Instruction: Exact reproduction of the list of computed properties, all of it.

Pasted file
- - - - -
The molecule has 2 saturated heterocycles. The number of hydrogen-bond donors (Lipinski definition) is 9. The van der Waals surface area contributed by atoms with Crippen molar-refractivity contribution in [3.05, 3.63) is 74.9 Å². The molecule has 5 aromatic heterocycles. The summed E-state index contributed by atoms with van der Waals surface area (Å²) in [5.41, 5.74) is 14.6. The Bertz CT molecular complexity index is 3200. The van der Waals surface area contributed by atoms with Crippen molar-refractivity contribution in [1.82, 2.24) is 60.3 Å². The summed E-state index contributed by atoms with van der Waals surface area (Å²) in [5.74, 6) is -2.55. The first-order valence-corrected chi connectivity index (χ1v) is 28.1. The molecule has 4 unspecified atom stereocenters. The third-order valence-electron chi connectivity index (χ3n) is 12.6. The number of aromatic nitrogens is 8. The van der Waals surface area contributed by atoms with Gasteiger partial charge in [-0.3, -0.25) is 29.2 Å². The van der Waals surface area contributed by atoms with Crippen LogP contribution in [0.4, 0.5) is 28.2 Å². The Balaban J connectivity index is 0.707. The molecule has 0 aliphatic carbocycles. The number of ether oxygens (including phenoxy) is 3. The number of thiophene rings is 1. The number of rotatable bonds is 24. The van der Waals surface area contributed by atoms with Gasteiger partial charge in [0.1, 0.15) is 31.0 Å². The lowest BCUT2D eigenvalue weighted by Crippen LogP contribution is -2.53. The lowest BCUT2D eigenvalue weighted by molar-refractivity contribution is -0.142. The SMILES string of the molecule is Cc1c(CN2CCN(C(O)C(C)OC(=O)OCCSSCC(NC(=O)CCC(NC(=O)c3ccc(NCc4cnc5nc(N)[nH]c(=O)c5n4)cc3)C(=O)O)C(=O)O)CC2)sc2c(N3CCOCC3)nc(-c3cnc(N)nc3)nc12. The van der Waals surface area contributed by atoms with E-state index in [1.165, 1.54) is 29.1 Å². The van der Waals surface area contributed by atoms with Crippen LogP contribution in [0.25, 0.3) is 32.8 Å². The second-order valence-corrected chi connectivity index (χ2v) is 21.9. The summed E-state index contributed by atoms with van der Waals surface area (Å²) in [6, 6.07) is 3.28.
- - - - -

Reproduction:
The molecule has 2 saturated heterocycles. The number of hydrogen-bond donors (Lipinski definition) is 9. The van der Waals surface area contributed by atoms with Crippen molar-refractivity contribution in [3.05, 3.63) is 74.9 Å². The molecule has 5 aromatic heterocycles. The summed E-state index contributed by atoms with van der Waals surface area (Å²) in [5.41, 5.74) is 14.6. The Bertz CT molecular complexity index is 3200. The van der Waals surface area contributed by atoms with Crippen molar-refractivity contribution in [1.82, 2.24) is 60.3 Å². The summed E-state index contributed by atoms with van der Waals surface area (Å²) in [5.74, 6) is -2.55. The first-order valence-corrected chi connectivity index (χ1v) is 28.1. The molecule has 4 unspecified atom stereocenters. The third-order valence-electron chi connectivity index (χ3n) is 12.6. The number of aromatic nitrogens is 8. The van der Waals surface area contributed by atoms with Gasteiger partial charge in [-0.3, -0.25) is 29.2 Å². The van der Waals surface area contributed by atoms with Crippen LogP contribution in [0.4, 0.5) is 28.2 Å². The Balaban J connectivity index is 0.707. The molecule has 0 aliphatic carbocycles. The number of ether oxygens (including phenoxy) is 3. The number of thiophene rings is 1. The number of rotatable bonds is 24. The van der Waals surface area contributed by atoms with Gasteiger partial charge in [0.1, 0.15) is 31.0 Å². The lowest BCUT2D eigenvalue weighted by Crippen LogP contribution is -2.53. The lowest BCUT2D eigenvalue weighted by molar-refractivity contribution is -0.142. The SMILES string of the molecule is Cc1c(CN2CCN(C(O)C(C)OC(=O)OCCSSCC(NC(=O)CCC(NC(=O)c3ccc(NCc4cnc5nc(N)[nH]c(=O)c5n4)cc3)C(=O)O)C(=O)O)CC2)sc2c(N3CCOCC3)nc(-c3cnc(N)nc3)nc12. The van der Waals surface area contributed by atoms with E-state index in [1.165, 1.54) is 29.1 Å². The van der Waals surface area contributed by atoms with Crippen LogP contribution in [0.25, 0.3) is 32.8 Å². The second-order valence-corrected chi connectivity index (χ2v) is 21.9. The summed E-state index contributed by atoms with van der Waals surface area (Å²) in [6, 6.07) is 3.28.